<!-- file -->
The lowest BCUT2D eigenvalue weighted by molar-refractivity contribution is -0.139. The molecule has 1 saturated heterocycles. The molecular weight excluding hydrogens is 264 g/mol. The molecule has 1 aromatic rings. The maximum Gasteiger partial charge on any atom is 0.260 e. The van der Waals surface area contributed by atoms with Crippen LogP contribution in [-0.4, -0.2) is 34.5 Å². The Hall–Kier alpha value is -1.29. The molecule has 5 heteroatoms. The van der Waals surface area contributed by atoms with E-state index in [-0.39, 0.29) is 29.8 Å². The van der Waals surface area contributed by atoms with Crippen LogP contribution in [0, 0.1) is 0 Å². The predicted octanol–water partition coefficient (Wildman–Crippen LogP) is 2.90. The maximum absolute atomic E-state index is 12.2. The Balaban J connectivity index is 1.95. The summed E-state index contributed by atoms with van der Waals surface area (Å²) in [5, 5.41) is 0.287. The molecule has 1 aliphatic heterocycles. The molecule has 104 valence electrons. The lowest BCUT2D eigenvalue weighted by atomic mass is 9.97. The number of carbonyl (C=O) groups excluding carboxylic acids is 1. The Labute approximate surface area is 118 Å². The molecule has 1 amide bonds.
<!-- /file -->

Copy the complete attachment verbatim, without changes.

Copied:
The lowest BCUT2D eigenvalue weighted by molar-refractivity contribution is -0.139. The molecule has 1 saturated heterocycles. The molecular weight excluding hydrogens is 264 g/mol. The molecule has 1 aromatic rings. The maximum Gasteiger partial charge on any atom is 0.260 e. The van der Waals surface area contributed by atoms with Crippen LogP contribution in [-0.4, -0.2) is 34.5 Å². The Hall–Kier alpha value is -1.29. The molecule has 5 heteroatoms. The van der Waals surface area contributed by atoms with E-state index in [-0.39, 0.29) is 29.8 Å². The van der Waals surface area contributed by atoms with Crippen LogP contribution in [0, 0.1) is 0 Å². The predicted octanol–water partition coefficient (Wildman–Crippen LogP) is 2.90. The maximum absolute atomic E-state index is 12.2. The Balaban J connectivity index is 1.95. The summed E-state index contributed by atoms with van der Waals surface area (Å²) in [5, 5.41) is 0.287. The molecule has 1 aliphatic heterocycles. The molecule has 104 valence electrons. The lowest BCUT2D eigenvalue weighted by atomic mass is 9.97. The number of carbonyl (C=O) groups excluding carboxylic acids is 1. The Labute approximate surface area is 118 Å². The molecule has 1 amide bonds.